Nossa biblioteca de percepções de dados se aprofunda em questões atuais e questões globais. Mais informações? Descubra como integrar dados e serviços de visualização de especialista com nossas ferramentas inteligentes, espaços personalizados e portais de dados corporativos.
The Empire State Manufacturing Survey seasonally adjusted data based on the Census X-12 additive procedure utilizing a logistic transformation.
Logistic transformation procedure as follows:
The not-seasonally adjusted series, expressed in decimal form (referred to as "p"), is transformed using the following equation:
X = log(p/(1-p))
The seasonal factor is then subtracted from X:
adjX = X - seasonal factor
The result is then transformed using the following equation:
Seasonally Adjusted Series = exponential(adjX)/(1+exponential(adjX))
The "increase" and "decrease" percentage components of the diffusion indexes are each tested for seasonality separately and adjusted accordingly if such patterns exist. If no seasonality is detected, the component is left unadjusted. The "no change" component contains the residual, computed by subtracting the (adjusted) increase and decrease from 100.
The New York Fed’s Survey of Consumer Expectations (SCE) provides timely and comprehensive information about consumer expectations through three broad categories: inflation, labour market and household finance. The SCE contains monthly insight about how consumers expect overall inflation and prices for food, gas, housing, education and medical care to change over time. It also provides Americans’ views about job prospects and earnings growth, as well as their expectations about future spending and access to credit. The SCE also provides measures of uncertainty in expectations for the main outcomes of interest. Expectations are available by age, income, education, numeracy and geography.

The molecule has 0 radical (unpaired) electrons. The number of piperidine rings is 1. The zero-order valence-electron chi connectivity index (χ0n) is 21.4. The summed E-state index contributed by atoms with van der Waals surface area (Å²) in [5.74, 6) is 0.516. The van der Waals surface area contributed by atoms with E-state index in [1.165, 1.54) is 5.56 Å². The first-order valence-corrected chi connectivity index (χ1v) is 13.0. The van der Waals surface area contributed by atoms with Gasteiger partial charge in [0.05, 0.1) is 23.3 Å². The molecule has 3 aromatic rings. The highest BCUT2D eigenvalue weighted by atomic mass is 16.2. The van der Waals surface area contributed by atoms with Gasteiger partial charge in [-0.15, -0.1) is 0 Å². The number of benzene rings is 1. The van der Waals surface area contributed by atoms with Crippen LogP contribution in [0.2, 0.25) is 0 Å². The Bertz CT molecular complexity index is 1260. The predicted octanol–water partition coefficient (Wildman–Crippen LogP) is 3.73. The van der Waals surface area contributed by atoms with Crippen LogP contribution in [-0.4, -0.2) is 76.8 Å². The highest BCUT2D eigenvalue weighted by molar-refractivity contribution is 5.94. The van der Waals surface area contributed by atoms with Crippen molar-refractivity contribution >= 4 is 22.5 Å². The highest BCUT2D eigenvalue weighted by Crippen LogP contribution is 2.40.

Household Debt Reaches New Peak Driven by Gains in Mortgage, Auto, and Student DebtThe CMD’s latest Quarterly Report on Household Debt and Credit reveals that total household debt rose by $114 billion (0.9 percent) to $12.84 trillion in the second quarter of 2017. There were modest increases in mortgage, auto, and credit card debt (increasing by 0.7 percent, 2 percent, and 2.6 percent respectively), no change to student loan debt, and a decline in home equity lines of credit (which fell by 0.9 percent). Flows of credit card balances into both early and serious delinquencies climbed for the third straight quarter—a trend not seen since 2009. Total household indebtedness- Aggregate household debt balances rose to a new peak in the second quarter of 2017. As of June 30, 2017, total household indebtedness was $12.84 trillion, a $114 billion (0.9%) increase from the first quarter of 2017. This increase put overall household debt $164 billion above its peak in the third quarter of 2008, and 15.1 percent above its trough in the second quarter of 2013.
Mortgage balances, the largest component of household debt, which stood at $8.69 trillion as of June 30, saw a $64 billion uptick from the first quarter of 2017.
Balances on home equity lines of credit(HELOC) were roughly flat, and now stand at $452 billion.
Non-housing debtrose in the second quarter, with increases of $23 billion in auto loans and $20 billion in credit cards; student loan balances were roughly flat.